There’s a lot you need to know to succeed as a special education teacher. As you cultivate this knowledge through formal college studies as well as your classroom experience, you may have the chance to apply for a certification or endorsement in an area of expertise. Each state has the autonomy to establish its own certifications and endorsements that go along with a state-issued teaching license, as well as the requirements to attain those endorsements. Not all states will recognize all of the different possible endorsements available, so it is important for established and aspiring special education teachers to find out what certifications their state may require and which optional certifications it may recognize. Endorsements for special education teachers may include generalist and specialist certifications at different age levels as well as certifications in certain disorders and disabilities and in teaching and intervention methods.
Special Education Generalist Endorsements
In many special education classrooms, the students have a number of different disorders and disabilities. They aren’t divided into separate classes of students who all share a common diagnosis. Special education teachers in these diverse classrooms – much like general education teachers in traditional classrooms – have to content with a mix of students’ strengths and weaknesses. To do so, they need to understand the full breadth of special education theory and teaching practice.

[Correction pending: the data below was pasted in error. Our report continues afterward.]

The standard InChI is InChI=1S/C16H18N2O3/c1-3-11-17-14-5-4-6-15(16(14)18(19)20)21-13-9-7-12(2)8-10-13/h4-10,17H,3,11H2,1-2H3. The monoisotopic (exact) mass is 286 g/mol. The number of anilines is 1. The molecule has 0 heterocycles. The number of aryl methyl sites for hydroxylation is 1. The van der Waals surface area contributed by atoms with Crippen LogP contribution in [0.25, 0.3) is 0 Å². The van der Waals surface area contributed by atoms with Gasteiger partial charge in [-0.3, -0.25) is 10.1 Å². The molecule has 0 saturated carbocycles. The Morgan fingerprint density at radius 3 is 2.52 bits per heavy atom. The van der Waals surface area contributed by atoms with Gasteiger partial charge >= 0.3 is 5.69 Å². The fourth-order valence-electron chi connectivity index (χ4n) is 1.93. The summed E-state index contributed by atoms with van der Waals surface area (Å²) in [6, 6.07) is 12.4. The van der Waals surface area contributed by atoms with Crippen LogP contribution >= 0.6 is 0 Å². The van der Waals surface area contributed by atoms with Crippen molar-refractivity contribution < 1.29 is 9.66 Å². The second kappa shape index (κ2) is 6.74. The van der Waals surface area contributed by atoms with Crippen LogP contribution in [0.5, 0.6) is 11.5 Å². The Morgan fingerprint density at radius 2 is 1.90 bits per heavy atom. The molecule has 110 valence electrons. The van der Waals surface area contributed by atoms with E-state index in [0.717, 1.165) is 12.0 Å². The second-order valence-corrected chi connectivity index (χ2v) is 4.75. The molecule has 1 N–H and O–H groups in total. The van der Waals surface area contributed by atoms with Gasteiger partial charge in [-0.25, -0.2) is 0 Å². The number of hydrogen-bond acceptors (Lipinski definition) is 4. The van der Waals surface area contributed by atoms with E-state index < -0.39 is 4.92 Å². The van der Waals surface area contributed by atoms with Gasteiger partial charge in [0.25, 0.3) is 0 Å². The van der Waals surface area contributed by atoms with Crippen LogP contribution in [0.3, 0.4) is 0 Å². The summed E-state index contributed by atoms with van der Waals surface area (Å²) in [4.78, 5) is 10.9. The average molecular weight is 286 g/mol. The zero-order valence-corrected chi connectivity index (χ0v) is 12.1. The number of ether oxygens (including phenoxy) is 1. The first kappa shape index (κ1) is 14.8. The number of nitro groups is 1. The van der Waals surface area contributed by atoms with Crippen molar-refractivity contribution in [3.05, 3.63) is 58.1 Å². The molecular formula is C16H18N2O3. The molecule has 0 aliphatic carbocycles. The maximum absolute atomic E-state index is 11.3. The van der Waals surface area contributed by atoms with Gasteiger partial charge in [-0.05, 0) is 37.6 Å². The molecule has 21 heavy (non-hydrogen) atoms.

Special education generalist programs cover precisely that breadth of study. The curriculum of a generalist special education program might include foundations of special education, typical and atypical child development, assessment and IEP development and curriculum and instruction in special education. Through this coursework, teachers develop a thorough understanding of the different learning, behavioral and cognitive and intellectual disabilities students in their classes may face and methods for supporting them.
Outside of generalist programs, there are numerous specialist programs in special education, such as intervention specialist. You may need to complete a special education generalist program before you can start working toward a specialist endorsement.
Special Education Endorsements by Grade Level
Some special education endorsements cover all grade levels equally, but other programs allow teachers to choose a grade level set to focus on in their studies. In a program that emphasizes early childhood special education, special ed teachers cover topics such as early childhood curriculum development for inclusive classrooms, teaching and learning approaches for young children, screening and assessment of young children, classroom supports for children with high- and low-incidence disabilities and child growth and development.